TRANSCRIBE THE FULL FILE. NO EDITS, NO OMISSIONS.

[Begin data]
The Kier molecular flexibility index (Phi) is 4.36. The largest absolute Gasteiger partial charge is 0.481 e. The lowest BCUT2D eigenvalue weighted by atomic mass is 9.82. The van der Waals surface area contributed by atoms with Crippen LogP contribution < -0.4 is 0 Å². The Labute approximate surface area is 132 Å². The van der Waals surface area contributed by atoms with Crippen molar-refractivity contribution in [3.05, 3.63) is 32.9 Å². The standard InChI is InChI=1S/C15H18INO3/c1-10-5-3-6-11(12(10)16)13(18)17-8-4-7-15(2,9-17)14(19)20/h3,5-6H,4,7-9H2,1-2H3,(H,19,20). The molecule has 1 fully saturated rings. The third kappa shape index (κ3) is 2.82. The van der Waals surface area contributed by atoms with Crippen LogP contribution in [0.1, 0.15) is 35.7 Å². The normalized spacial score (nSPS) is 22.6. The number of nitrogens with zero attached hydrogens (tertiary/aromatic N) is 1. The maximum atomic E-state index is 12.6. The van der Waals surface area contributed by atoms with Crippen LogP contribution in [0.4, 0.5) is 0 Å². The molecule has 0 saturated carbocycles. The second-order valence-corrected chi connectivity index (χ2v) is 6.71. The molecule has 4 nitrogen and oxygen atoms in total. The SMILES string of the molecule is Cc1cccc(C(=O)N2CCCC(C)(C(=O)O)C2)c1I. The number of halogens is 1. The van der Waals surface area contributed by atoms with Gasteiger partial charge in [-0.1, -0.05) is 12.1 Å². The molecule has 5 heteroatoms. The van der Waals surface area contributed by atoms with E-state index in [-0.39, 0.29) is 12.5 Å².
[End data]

The Kier molecular flexibility index (Phi) is 4.36. The largest absolute Gasteiger partial charge is 0.481 e. The lowest BCUT2D eigenvalue weighted by atomic mass is 9.82. The van der Waals surface area contributed by atoms with Crippen LogP contribution < -0.4 is 0 Å². The Labute approximate surface area is 132 Å². The van der Waals surface area contributed by atoms with Crippen molar-refractivity contribution in [3.05, 3.63) is 32.9 Å². The standard InChI is InChI=1S/C15H18INO3/c1-10-5-3-6-11(12(10)16)13(18)17-8-4-7-15(2,9-17)14(19)20/h3,5-6H,4,7-9H2,1-2H3,(H,19,20). The molecule has 1 fully saturated rings. The third kappa shape index (κ3) is 2.82. The van der Waals surface area contributed by atoms with Crippen LogP contribution in [0.1, 0.15) is 35.7 Å². The normalized spacial score (nSPS) is 22.6. The number of nitrogens with zero attached hydrogens (tertiary/aromatic N) is 1. The maximum atomic E-state index is 12.6. The van der Waals surface area contributed by atoms with Crippen LogP contribution in [0.4, 0.5) is 0 Å². The molecule has 0 saturated carbocycles. The second-order valence-corrected chi connectivity index (χ2v) is 6.71. The molecule has 4 nitrogen and oxygen atoms in total. The SMILES string of the molecule is Cc1cccc(C(=O)N2CCCC(C)(C(=O)O)C2)c1I. The number of halogens is 1. The van der Waals surface area contributed by atoms with Gasteiger partial charge in [-0.1, -0.05) is 12.1 Å². The molecule has 5 heteroatoms. The van der Waals surface area contributed by atoms with E-state index in [-0.39, 0.29) is 12.5 Å².